For different load conditions, systems are transferred from nature that best meet defined requirements in function and structure. One example is stiffening by profiling. Here, systematic natural solutions are transferred into technical solutions that have the desired stiffness, mobility and elasticity. The bionic structures are then implemented in a gripper system using additive technologies.
Complex geometries in lightweight construction
Festo AG in Esslingen near Stuttgart is one of the companies successfully using additive manufacturing technologies. Festo has, for example, developed a bionic gripper modelled on the fish fin. If you lightly press your finger against the tail fin of a trout, it does not bend away in the direction of pressure, but moves towards the finger. The fin ray effect makes this possible. The "FinGripper" consists of three fingers in the shape of the Fin-Ray structure - similar to the caudal fin. Despite its complex filigree structure, it can be produced cost-effectively using selective laser sintering. The special advantage: the component is 90 percent lighter than a conventional gripper made of metal is.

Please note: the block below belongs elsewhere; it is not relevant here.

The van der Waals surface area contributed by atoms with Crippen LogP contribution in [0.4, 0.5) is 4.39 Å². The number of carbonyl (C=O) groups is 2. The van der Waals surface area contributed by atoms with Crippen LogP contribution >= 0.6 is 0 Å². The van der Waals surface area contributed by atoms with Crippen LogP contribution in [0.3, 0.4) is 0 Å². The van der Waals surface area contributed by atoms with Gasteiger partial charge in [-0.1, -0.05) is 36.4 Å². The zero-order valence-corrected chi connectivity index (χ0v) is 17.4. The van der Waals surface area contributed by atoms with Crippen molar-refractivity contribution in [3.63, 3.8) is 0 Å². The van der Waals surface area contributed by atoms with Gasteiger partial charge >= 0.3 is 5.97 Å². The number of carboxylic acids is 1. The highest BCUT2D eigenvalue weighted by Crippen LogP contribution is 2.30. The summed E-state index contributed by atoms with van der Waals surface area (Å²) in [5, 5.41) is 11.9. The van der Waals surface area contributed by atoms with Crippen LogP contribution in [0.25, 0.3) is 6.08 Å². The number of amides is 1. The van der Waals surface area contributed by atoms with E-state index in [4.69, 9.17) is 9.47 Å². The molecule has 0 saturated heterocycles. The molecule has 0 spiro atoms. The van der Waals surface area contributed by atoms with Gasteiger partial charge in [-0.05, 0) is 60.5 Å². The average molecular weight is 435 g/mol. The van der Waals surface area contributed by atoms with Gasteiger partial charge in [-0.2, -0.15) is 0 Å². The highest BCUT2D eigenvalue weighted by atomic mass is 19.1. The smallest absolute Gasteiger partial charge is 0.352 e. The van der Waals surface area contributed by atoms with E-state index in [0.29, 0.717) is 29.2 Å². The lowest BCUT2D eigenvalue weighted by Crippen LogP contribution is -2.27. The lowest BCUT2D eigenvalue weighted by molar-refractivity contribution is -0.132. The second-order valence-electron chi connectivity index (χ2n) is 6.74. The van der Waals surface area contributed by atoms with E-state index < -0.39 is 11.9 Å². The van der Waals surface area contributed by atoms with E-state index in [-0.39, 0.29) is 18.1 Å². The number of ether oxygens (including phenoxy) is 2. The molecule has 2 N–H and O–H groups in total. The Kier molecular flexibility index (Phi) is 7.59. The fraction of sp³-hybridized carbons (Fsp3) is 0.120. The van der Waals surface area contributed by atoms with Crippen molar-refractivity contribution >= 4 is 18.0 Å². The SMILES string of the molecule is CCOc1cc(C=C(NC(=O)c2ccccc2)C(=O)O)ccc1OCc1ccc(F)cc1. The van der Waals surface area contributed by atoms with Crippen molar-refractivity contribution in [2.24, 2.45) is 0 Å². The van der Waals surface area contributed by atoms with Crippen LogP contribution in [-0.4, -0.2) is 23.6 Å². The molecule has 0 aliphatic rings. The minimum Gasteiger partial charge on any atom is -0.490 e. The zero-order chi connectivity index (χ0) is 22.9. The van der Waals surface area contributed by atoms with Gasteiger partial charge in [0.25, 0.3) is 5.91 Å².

The elephant's trunk was the biological model for another handling assistant developed by Festo engineers in cooperation with researchers from the Fraunhofer Institute for Manufacturing Engineering and Automation IPA in Stuttgart. It is flexible, transmits high forces and is an extremely precise gripping tool.
Rapid manufacturing enables such complex geometries to be produced very quickly using lightweight polyamide. The handling system also convinced the jury for the German Future Prize.